The Bank of England is to maintain production of polymer-based £5 and £10 notes, despite protests from vegetarians and vegans over the use of animal fat in the new plastic money.
The central bank promised to investigate alternative options when concerns were raised that the new £5 note, which went into circulation in September, contains tallow, a rendered form of beef or mutton fat.
But following discussions with supplier Innovia it has decided against halting the production process for the new batch of plastic tenners which are set to be introduced in September. It said it had spent £46m on printing the £5 note, and £24m so far on printing 275 million of the new £10 notes.
"Reprinting these notes on a new substrate would mean incurring these costs again. It would also require a further £50,000 for the secure destruction of the existing stock," says the Bank, adding that it "cannot guarantee" sufficient stocks of paper notes to replace the destroyed polymer notes.
However, the Bank says it is seeking further opinions on the use of animal-derived products and plant-based alternatives before making any decisions on the polymer used in future production runs of £5 and £10 notes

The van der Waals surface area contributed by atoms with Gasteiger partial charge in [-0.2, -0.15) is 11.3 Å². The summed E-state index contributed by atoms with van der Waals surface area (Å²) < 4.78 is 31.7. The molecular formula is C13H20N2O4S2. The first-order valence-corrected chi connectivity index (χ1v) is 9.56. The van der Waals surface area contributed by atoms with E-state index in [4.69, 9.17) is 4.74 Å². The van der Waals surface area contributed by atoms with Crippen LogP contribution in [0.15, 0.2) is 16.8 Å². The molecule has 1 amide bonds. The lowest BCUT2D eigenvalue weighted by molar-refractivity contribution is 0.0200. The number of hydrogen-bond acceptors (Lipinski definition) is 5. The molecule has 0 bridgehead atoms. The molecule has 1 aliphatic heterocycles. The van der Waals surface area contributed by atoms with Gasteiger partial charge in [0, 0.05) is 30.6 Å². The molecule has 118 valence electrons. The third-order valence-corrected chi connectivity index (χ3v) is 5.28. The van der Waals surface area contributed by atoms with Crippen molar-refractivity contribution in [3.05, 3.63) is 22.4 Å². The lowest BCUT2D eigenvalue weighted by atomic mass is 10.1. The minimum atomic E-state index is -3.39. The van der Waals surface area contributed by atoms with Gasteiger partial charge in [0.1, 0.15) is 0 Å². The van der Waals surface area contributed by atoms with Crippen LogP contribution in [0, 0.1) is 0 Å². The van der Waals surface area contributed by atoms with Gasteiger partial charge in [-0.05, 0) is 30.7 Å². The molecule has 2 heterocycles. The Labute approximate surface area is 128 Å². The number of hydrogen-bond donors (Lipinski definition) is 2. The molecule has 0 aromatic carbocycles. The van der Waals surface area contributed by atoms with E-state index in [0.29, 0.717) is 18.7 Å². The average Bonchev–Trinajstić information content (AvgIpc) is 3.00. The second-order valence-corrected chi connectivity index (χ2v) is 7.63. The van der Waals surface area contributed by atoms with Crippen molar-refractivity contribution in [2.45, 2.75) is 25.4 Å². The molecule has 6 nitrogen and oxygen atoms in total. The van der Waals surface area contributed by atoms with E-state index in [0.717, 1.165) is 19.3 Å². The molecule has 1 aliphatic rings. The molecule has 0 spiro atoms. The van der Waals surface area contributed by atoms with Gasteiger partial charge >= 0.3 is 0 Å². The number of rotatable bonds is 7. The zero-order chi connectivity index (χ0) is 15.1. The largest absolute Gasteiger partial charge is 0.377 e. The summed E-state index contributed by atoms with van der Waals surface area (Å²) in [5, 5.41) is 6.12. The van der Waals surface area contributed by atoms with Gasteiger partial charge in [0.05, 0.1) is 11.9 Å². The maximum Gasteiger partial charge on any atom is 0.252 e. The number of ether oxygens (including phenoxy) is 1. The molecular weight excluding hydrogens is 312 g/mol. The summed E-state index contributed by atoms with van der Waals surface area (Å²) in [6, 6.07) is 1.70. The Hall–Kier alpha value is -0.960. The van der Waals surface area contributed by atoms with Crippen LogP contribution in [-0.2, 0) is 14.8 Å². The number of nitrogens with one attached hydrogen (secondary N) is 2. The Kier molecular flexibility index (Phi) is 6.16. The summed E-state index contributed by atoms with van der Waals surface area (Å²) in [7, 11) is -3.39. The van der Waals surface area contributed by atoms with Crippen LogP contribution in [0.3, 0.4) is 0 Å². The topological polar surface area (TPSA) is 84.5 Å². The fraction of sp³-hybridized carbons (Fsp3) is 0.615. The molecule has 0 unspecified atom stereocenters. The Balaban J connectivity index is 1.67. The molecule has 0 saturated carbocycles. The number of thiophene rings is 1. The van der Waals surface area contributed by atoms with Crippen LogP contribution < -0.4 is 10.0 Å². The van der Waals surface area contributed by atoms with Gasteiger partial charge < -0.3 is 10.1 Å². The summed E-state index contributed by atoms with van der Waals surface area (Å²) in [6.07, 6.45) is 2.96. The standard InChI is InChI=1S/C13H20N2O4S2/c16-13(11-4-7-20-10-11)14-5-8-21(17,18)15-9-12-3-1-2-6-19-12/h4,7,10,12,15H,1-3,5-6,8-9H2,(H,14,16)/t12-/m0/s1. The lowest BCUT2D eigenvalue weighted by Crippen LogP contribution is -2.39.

To this end, the Bank has delayed the signing of the relevant contracts for supply of materials for the £20 polymer note - which is set for issuance in 2020 - and will launch a full consultation on 30 March about the content of polymer substrate to be used in its future banknotes.
Dominika Piasecka, spokesperson for The Vegan Society, applauds the Bank for its transparency on the issue: "We have met with the Bank of England and believe they are committed to solving this problem and we will continue to work with them to find a good solution.
“We look forward to the consultation around the £20 note and hope that any future bank notes will be free from ingredients produced through harming animals. We hope that other companies will follow this positive example and review the use of animals in their products.”